Unplugged, the Majesty proves to be a very resonant guitar – as you would expect from a through-neck instrument built from premium tonewoods, especially in this price bracket. With two pickup selectors, piezo bridge, coil-split and volume-boost options, you’d be forgiven for thinking that the sonic variations on offer are mind boggling, but after consulting the manual briefly, activating each variant is sensible and entirely logical.

The three-way selector on the upper horn works solely with the piezo, with position one activating the piezo only, position two the piezo and neck pickup together (which can be blended using the volume control and the piezo volume control situated bottom right) and position three, which turns it off completely. Further piezo tweaks can be made on the back of the guitar.

EBMM John Petrucci Majesty Tiger Eye Review
A number of cavities house the guitar’s sophisticated electronics and there are further tone-shaping controls for the piezo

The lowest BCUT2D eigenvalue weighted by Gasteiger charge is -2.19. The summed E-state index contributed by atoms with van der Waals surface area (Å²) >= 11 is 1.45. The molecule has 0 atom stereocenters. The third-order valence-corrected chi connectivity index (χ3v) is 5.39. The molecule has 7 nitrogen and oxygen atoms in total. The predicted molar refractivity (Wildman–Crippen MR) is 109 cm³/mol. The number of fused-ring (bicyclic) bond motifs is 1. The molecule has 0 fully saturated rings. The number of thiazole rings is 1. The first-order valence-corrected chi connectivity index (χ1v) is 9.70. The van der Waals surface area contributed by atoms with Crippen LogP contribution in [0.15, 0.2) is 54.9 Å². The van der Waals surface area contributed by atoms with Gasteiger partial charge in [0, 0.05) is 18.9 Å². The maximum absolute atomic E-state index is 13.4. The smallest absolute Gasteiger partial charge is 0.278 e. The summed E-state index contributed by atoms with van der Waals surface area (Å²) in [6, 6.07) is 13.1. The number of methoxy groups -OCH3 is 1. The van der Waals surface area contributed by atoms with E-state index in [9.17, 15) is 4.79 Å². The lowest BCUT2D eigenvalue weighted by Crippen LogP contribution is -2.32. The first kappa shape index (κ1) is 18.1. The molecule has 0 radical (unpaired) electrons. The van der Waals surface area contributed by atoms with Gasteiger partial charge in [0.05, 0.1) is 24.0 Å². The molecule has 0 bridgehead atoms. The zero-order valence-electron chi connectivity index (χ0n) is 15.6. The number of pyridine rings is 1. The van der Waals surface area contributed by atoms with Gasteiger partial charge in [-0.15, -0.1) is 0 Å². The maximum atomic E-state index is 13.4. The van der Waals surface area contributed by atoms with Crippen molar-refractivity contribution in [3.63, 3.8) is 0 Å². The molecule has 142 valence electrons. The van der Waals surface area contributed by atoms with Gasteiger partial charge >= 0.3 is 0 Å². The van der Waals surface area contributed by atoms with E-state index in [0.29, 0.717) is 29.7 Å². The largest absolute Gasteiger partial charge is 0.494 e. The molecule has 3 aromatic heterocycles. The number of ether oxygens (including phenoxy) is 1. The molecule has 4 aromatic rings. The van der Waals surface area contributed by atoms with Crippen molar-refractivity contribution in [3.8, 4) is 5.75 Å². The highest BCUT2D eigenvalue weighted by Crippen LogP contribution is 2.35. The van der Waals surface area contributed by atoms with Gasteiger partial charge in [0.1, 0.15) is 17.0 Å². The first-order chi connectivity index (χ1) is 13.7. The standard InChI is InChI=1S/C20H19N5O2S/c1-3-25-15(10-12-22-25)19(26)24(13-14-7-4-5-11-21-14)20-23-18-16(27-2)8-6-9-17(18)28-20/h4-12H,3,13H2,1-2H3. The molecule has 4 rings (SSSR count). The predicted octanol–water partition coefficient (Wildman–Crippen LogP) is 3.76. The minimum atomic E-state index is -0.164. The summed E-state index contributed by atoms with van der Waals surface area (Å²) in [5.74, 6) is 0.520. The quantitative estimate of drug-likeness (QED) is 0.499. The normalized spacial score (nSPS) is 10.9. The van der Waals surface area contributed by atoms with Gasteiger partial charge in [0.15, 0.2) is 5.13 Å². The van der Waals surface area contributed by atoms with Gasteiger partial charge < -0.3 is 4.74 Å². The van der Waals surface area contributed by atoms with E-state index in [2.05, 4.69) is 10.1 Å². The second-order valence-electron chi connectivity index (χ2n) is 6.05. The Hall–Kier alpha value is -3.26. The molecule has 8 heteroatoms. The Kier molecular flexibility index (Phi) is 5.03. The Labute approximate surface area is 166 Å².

Piezo pickups have fans and detractors. Sure, this is not a perfect emulation of an acoustic guitar – in this instance being rather bright and slightly synthetic sounding – but it’s a close enough approximation for a live-band mix and therefore one less guitar you’ll need to take to a gig. But regardless of whether you want to use it as a faux acoustic, it does offer up another interesting palette of sounds with which to decorate a song, especially when you begin blending in the magnetic neck pickup.

The 2019 Majesty sees the introduction of John’s new Rainmaker and Dreamcatcher humbuckers. They’re both very powerful, as you would expect, but feel less so than the DiMarzio Illuminators used in the JP series. Unsurprisingly, they pair very well with Boogies and other high-gain 6L6 amps – Petrucci’s preference – and through a 5150 profile on an Axe-Fx III, the bridge pickup is hot but not oversaturating.